- It’s a mental feat
- Yes it’s true, 42 kilometres is a long way. Been there, done that. Half the battle of that is getting your body physically prepared to run that far for that long. That’s why you have to do all your long runs! The other half though is helping your mind prepare: training yourself for the mind over matter, internal struggles you will fight with yourself continuously throughout the race. Your body will say no, and your mind has to say yes. You have to train your mind to push through, pull you through and struggle with you, not against you. Practice this on your long runs. It’s hard to teach or show to someone because it is different for every one, and the coping mechanisms are different for everyone. For me, I had a few mantras that I just repeated over and over to myself when the going got tough. I did the rewind trick, recognizing that with 10km left, I had already run that far 3 times. What’s one time more? I talked to myself, sang out loud (yep, but so did a lot of others . . . ), did role play games in my head. It doesn’t matter what it is, just figure out for yourself what works and remember: getting through the race mentally may be way harder than physically.
- Listen and Learn
- Your body is actually really good at telling you when it has had enough, when it needs something else, and when it is happy and content. The trick is being able to recognize and read the signs and know when you should push through and when you should hold off. Increased mileage means increased injury risk and increased rest requirements. Don’t ignore when your body tells you it wants rest or that it might be starting to get injured. An extra rest day now is better than a lot of unwanted rest days later. Likewise, nagging, persistent pain is often the first sign of injury, and in the words of Amby Burfoot, “When your feet, ankles, calf muscles, shins, knees, quads, hamstrings, or hips hurt, stop running. Now. Not the day after tomorrow, next week, or next month. Get real.”
- Eat good food
- When I was training for a while with the cross-country coach at my university, he said to us: garbage in = garbage out, and it totally stuck with me. If you want a good running performance, you have to fuel your body with what it needs to give you a good performance. Nutrition in marathoning is a whole other topic, but generally speaking, be incredibly conscious of refuelling, hydrating, and meeting caloric needs. Then, be conscious of what you do this with in terms of food choices. There is a lot of literature and science out there on sports nutrition, so start reading. Runner’s World is a good place to start.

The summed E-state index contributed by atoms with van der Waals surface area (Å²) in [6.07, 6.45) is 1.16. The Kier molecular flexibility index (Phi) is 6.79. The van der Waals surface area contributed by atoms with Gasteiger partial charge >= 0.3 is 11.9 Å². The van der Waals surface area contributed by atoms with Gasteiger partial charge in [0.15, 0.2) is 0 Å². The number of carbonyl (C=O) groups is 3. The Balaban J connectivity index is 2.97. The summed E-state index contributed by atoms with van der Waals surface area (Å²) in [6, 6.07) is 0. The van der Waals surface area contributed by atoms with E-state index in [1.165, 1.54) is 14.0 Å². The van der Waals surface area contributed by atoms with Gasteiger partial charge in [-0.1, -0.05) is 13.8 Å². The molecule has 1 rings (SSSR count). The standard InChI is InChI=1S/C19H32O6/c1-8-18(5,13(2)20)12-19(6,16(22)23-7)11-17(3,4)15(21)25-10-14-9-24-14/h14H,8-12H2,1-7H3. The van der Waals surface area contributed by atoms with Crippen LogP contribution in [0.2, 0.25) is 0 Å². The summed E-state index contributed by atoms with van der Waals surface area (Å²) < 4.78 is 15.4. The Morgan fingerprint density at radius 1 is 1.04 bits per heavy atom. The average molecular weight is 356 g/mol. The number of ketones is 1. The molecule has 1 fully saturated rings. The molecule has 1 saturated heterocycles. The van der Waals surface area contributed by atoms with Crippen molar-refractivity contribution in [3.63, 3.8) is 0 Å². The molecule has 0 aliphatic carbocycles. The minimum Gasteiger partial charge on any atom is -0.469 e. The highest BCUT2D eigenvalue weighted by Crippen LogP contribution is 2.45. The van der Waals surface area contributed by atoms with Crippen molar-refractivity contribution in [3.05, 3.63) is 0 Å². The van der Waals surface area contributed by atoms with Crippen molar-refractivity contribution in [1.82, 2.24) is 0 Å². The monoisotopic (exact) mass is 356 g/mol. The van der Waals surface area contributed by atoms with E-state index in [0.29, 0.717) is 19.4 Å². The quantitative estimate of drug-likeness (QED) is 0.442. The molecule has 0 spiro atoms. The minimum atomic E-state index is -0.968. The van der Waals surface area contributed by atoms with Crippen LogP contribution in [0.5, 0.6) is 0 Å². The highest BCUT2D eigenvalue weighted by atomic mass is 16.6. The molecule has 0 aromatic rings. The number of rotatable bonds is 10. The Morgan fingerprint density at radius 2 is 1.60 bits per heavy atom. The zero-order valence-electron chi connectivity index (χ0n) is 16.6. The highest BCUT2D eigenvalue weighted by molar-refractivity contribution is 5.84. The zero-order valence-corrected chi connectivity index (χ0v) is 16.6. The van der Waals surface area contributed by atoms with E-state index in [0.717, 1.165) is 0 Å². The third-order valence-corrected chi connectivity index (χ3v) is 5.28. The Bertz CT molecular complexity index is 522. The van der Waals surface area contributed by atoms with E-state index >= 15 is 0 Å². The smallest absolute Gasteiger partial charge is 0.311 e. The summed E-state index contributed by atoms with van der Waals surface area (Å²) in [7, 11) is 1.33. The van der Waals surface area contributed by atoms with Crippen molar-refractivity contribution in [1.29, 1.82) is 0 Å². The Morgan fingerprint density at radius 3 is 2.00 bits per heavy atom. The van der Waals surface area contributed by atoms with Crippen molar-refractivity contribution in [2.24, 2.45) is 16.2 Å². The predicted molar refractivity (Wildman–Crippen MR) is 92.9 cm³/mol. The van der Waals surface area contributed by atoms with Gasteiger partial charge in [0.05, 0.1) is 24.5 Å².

- Be Educated
- The science, the research, the experience, the opinions of marathoning, running, racing and athletics is constantly changing, expanding and adapting. Do yourself a favour and learn some of it, read some of it, watch some of it. It can be fascinating stuff that just may help you in your own race in the end. Not sure where to start? Watch for a post next week with a round-up of interesting articles, blogs and authors all in the running know!
- It’s race day!
- And then, just like that it will be race day. You know the classics: lay out your clothes, pack your bags, fuel properly the night before, account for morning traffic and transport craziness, don’t eat anything new the day before, drink more water than you ever thought necessary and then 2x that, but most importantly, be proud of yourself. If you have done everything you can up to this point to be successful, you will reap the benefits. And if things don’t go quite ok, just know that sometimes race day sends us running in a direction completely out of our control. And then don’t worry: you will race again next year. I know it.